Christians face discrimination and harassment in Vietnam
Vietnamese families who convert to Christianity are often expelled from their villages, their homes are destroyed and all members face discrimination on a daily basis.
According to Open Doors UK, non-traditional Protestants and converts from indigenous religions have to deal with violence and pressure in their communities, especially in the remote areas of central and northern Vietnam. Christians are pestered in the workplace and may face discrimination for their faith, while Christian children are ostracised at school and may be coerced into rejecting their faith.
Historical Christian communities – like Roman Catholic churches – have a certain amount of freedom, with the exception of being involved in politics. This often results in church leaders being sentenced to prison.
Religion is associated with ethnicity in Vietnam, therefore leaving a traditional belief for Christianity leads to rejection of culture and community. Most Christians belong to the country’s ethnic groups, e.g. the Hmong, and face social exclusion, discrimination and attacks. The local communist government often uses their power to expel Christian families from the community. Authorities can also instruct market entrepreneurs in neighbouring villages to prohibit Christians from selling or buying any goods or produce. They have to travel to another district to trade their products or purchase necessary items, which could take hours each way.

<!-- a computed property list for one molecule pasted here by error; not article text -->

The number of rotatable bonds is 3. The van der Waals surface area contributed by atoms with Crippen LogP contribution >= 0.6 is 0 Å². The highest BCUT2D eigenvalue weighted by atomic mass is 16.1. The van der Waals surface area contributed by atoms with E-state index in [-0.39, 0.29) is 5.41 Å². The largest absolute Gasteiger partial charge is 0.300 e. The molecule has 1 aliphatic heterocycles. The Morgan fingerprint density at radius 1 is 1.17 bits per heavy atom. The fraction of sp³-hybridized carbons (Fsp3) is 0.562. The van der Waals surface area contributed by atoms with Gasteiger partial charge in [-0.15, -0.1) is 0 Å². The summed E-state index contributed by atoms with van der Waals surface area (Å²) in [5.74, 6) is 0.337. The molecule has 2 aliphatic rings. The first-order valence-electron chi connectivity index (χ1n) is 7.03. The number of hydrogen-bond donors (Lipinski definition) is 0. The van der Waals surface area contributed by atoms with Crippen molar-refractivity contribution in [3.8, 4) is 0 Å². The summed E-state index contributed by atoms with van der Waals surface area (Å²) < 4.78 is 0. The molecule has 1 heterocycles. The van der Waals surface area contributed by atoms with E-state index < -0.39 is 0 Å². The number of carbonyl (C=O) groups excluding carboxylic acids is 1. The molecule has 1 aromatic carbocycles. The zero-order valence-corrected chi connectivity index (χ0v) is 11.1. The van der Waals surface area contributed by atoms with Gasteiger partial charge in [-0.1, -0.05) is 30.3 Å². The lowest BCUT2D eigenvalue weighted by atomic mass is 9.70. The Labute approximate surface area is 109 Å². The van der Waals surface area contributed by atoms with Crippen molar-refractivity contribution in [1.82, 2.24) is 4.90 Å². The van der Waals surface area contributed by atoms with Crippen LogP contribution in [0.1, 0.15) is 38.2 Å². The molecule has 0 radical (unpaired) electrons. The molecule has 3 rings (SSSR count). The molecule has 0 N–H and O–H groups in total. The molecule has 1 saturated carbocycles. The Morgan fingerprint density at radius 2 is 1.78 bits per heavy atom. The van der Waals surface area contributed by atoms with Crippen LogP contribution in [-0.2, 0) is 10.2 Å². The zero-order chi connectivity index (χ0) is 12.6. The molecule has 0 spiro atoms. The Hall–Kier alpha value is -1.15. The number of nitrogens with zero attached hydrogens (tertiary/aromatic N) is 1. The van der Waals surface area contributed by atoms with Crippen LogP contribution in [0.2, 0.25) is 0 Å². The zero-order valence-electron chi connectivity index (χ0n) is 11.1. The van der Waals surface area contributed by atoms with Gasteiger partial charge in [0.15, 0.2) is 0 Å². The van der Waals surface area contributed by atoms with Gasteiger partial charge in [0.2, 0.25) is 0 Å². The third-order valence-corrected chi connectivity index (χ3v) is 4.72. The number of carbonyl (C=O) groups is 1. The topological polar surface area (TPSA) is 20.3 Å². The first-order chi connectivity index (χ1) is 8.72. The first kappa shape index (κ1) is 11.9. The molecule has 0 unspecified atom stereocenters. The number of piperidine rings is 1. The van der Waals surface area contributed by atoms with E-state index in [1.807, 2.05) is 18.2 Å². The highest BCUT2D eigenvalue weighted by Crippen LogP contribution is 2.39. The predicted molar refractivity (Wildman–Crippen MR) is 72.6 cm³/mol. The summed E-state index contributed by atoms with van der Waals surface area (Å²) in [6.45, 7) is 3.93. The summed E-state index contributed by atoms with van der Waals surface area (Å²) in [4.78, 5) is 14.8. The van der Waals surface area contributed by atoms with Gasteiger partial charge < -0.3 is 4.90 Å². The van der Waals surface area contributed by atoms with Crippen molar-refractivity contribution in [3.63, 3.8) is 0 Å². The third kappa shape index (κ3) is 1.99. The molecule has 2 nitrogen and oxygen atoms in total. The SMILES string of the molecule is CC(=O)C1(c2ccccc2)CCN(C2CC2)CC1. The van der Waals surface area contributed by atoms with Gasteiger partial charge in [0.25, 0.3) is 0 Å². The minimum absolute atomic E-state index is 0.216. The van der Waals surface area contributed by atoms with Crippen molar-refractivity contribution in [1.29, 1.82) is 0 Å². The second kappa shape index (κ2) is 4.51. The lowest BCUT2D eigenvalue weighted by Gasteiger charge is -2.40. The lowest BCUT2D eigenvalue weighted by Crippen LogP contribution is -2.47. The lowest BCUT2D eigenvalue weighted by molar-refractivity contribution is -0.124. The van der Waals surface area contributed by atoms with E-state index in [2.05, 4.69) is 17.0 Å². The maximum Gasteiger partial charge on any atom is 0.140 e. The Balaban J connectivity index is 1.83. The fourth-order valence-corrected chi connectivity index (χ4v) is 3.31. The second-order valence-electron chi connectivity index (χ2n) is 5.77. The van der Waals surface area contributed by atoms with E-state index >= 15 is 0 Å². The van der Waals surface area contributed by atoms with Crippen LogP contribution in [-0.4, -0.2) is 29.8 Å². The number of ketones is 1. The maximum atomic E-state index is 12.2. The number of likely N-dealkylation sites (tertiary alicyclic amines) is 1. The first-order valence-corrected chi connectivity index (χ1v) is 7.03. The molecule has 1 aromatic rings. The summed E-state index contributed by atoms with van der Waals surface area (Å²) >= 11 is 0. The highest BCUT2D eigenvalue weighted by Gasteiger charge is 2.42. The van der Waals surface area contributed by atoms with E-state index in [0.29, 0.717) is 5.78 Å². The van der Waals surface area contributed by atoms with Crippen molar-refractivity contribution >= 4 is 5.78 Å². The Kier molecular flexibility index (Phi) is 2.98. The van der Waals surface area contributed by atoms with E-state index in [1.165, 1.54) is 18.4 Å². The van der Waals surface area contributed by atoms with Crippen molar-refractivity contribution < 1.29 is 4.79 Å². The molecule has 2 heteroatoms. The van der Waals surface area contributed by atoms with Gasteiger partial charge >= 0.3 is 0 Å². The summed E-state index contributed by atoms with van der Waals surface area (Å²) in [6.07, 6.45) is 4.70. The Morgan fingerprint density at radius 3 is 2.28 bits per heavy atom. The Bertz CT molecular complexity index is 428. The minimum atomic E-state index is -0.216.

Christian women, particularly converts can be forced into early marriages, with the intention of pressurizing them into giving up their Christian faith.
Christian men in Vietnam often face discrimination and harassment at work or lose their jobs. Since men are the primary providers, the financial loss incapacitates the whole family economically and weakens their social hierarchy. If they are church leaders, their congregations can even face closure. They are often targeted by authorities for faith-based arrest; others are abducted or beaten. Once detained, Christians suffer harsh treatment, physical abuse and pressure to renounce their Christian faith.
According to Vui, an Open Doors partner “Nghe An province is one of the toughest places in Vietnam for Christians to be living in. The province is the birth place of Ho Chi Minh, founder of the Indochina Communist Party. Several incidents recently have been reported that believers were beaten, their properties destroyed, and some kicked out of their villages because of their faith in God”.